Lunar Lights Over New South Wales
July 12, 2016
Photographer: Dee Hartin
Shown above is an unusual capture of a moondog, a partial 22 degree lunar halo and circumscribed halo as observed from Casino, New South Wales, Australia, on June 10, 2016. The Moon, at far left, was approaching first quarter and thus not particularly bright, but ice crystals in the patchy cloud near the halos were oriented in such a way to create both the halos and the colorful moondog, visible with the unaided eye but brought out by a long (20 second) exposure. Note that the advancing mid-level cloud deck at bottom and left is composed of minute, supercooled water droplets rather than ice crystals. It appears that this is a hole punch cloud -- caused by a passing airplane or jet. The ice crystals mentioned above formed when the water droplets instantly froze after being jostled by the aircraft. They're actually falling through the hole The bright object to the upper right of the Moon is Jupiter.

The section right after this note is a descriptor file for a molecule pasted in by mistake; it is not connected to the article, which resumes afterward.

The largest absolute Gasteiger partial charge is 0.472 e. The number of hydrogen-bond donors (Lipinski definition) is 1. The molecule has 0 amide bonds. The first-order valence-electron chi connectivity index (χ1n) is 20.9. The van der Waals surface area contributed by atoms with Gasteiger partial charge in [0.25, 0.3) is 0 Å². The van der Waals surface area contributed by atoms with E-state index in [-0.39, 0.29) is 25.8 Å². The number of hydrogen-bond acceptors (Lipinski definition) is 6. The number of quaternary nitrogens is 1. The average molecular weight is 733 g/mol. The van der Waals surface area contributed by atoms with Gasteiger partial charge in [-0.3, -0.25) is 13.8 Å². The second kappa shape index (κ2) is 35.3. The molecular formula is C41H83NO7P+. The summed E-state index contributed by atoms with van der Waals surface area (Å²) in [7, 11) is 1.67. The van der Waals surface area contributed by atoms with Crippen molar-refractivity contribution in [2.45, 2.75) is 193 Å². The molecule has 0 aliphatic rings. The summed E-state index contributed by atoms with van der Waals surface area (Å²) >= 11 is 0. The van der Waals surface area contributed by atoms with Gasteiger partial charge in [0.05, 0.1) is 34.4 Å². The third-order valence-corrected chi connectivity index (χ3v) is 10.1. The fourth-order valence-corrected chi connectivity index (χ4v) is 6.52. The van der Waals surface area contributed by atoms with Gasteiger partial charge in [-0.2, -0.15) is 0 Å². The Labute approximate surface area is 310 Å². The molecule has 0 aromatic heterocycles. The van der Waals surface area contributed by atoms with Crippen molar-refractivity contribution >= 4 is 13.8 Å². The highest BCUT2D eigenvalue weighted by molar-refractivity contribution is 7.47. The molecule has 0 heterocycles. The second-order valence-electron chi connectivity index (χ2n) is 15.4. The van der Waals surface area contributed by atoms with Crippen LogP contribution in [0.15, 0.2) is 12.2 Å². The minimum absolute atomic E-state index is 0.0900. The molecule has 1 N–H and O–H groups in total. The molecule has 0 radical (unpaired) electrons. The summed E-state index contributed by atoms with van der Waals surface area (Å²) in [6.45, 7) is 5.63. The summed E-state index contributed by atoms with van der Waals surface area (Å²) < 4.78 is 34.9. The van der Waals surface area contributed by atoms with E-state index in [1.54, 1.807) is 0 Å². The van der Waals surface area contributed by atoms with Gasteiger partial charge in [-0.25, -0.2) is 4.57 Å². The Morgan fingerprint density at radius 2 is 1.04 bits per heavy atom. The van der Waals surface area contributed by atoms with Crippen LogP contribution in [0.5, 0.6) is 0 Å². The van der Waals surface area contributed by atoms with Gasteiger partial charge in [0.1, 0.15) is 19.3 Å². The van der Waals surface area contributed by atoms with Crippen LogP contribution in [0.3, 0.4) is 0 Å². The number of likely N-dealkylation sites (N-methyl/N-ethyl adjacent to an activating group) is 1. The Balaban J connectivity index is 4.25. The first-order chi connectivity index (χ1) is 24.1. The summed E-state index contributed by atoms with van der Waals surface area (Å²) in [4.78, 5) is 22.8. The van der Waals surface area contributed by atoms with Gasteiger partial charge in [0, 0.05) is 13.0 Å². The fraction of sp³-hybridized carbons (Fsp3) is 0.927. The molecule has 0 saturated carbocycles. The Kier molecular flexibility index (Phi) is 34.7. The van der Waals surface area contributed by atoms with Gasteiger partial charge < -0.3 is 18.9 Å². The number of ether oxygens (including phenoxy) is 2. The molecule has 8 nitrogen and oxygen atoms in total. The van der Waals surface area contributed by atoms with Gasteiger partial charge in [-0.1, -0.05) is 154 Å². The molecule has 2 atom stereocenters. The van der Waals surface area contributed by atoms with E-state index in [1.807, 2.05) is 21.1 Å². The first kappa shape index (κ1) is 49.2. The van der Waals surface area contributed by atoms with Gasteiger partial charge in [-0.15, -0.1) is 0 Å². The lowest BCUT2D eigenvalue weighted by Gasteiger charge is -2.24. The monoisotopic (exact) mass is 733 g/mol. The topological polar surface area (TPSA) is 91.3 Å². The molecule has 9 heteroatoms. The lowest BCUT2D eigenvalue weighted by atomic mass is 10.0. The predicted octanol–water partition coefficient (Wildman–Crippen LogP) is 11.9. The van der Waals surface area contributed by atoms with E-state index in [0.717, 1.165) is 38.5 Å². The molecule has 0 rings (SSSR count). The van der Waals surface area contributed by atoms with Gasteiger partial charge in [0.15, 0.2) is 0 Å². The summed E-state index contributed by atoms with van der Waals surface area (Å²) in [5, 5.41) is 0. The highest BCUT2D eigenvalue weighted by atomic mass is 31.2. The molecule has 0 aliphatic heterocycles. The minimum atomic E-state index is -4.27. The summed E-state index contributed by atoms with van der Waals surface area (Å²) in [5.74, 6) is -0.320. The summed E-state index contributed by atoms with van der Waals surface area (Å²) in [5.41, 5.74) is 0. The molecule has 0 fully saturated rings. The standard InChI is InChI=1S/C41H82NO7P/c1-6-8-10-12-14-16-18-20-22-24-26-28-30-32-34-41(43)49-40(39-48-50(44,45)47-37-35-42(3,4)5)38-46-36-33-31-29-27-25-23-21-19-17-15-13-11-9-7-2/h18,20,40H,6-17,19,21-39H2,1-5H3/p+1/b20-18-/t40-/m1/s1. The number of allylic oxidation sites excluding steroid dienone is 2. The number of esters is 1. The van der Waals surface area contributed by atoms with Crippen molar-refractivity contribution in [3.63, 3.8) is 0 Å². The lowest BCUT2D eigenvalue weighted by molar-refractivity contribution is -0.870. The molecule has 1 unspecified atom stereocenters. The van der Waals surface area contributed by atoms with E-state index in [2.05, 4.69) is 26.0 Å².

Photo Details: Camera Model: NIKON D5100; Lens: 18.0-55.0 mm f/3.5-5.6; Focal Length: 18mm (35mm equivalent: 27mm); Aperture: ƒ/4.5; Exposure Time: 25.000 s; ISO equiv: 1250; Software: Adobe Photoshop Lightroom 5.4 (Windows). Thanks to David Lynch for his insights about this topic and for the annotated photo.